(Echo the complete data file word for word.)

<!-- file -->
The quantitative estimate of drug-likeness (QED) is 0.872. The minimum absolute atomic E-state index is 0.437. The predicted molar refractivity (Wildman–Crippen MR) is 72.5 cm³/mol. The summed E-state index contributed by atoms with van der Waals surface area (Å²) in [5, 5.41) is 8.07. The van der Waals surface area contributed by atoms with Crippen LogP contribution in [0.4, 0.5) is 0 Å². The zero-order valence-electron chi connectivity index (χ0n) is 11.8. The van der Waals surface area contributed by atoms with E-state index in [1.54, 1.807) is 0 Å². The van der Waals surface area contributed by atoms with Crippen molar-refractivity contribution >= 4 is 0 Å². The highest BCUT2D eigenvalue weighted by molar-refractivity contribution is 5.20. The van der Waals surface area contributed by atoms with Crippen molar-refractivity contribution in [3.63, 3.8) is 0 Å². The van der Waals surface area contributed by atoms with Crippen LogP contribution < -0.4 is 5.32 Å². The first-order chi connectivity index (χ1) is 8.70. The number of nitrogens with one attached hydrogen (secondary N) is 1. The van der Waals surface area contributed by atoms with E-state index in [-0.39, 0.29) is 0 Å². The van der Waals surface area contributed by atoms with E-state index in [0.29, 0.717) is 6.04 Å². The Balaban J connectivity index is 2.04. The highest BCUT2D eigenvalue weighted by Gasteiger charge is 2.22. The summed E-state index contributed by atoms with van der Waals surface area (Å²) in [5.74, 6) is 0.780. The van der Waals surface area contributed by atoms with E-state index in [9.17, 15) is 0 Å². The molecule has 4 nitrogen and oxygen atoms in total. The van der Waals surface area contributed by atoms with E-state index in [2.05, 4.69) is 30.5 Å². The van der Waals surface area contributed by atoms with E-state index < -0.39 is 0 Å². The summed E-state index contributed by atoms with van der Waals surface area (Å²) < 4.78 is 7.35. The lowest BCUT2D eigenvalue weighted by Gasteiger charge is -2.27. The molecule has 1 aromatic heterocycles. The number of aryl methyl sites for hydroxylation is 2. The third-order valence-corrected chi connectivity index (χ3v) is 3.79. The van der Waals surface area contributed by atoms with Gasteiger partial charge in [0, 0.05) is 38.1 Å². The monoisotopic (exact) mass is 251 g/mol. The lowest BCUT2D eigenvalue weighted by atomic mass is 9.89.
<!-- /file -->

The quantitative estimate of drug-likeness (QED) is 0.872. The minimum absolute atomic E-state index is 0.437. The predicted molar refractivity (Wildman–Crippen MR) is 72.5 cm³/mol. The summed E-state index contributed by atoms with van der Waals surface area (Å²) in [5, 5.41) is 8.07. The van der Waals surface area contributed by atoms with Crippen LogP contribution in [0.4, 0.5) is 0 Å². The zero-order valence-electron chi connectivity index (χ0n) is 11.8. The van der Waals surface area contributed by atoms with E-state index in [1.54, 1.807) is 0 Å². The van der Waals surface area contributed by atoms with Crippen molar-refractivity contribution >= 4 is 0 Å². The highest BCUT2D eigenvalue weighted by molar-refractivity contribution is 5.20. The van der Waals surface area contributed by atoms with Crippen molar-refractivity contribution in [3.63, 3.8) is 0 Å². The van der Waals surface area contributed by atoms with Crippen LogP contribution < -0.4 is 5.32 Å². The first-order chi connectivity index (χ1) is 8.70. The number of nitrogens with one attached hydrogen (secondary N) is 1. The van der Waals surface area contributed by atoms with E-state index in [-0.39, 0.29) is 0 Å². The van der Waals surface area contributed by atoms with E-state index in [0.29, 0.717) is 6.04 Å². The Balaban J connectivity index is 2.04. The highest BCUT2D eigenvalue weighted by Gasteiger charge is 2.22. The summed E-state index contributed by atoms with van der Waals surface area (Å²) in [5.74, 6) is 0.780. The van der Waals surface area contributed by atoms with E-state index in [9.17, 15) is 0 Å². The molecule has 4 nitrogen and oxygen atoms in total. The van der Waals surface area contributed by atoms with E-state index in [2.05, 4.69) is 30.5 Å². The van der Waals surface area contributed by atoms with E-state index < -0.39 is 0 Å². The summed E-state index contributed by atoms with van der Waals surface area (Å²) < 4.78 is 7.35. The lowest BCUT2D eigenvalue weighted by Gasteiger charge is -2.27. The molecule has 1 aromatic heterocycles. The number of aryl methyl sites for hydroxylation is 2. The third-order valence-corrected chi connectivity index (χ3v) is 3.79. The van der Waals surface area contributed by atoms with Gasteiger partial charge in [0, 0.05) is 38.1 Å². The monoisotopic (exact) mass is 251 g/mol. The lowest BCUT2D eigenvalue weighted by atomic mass is 9.89.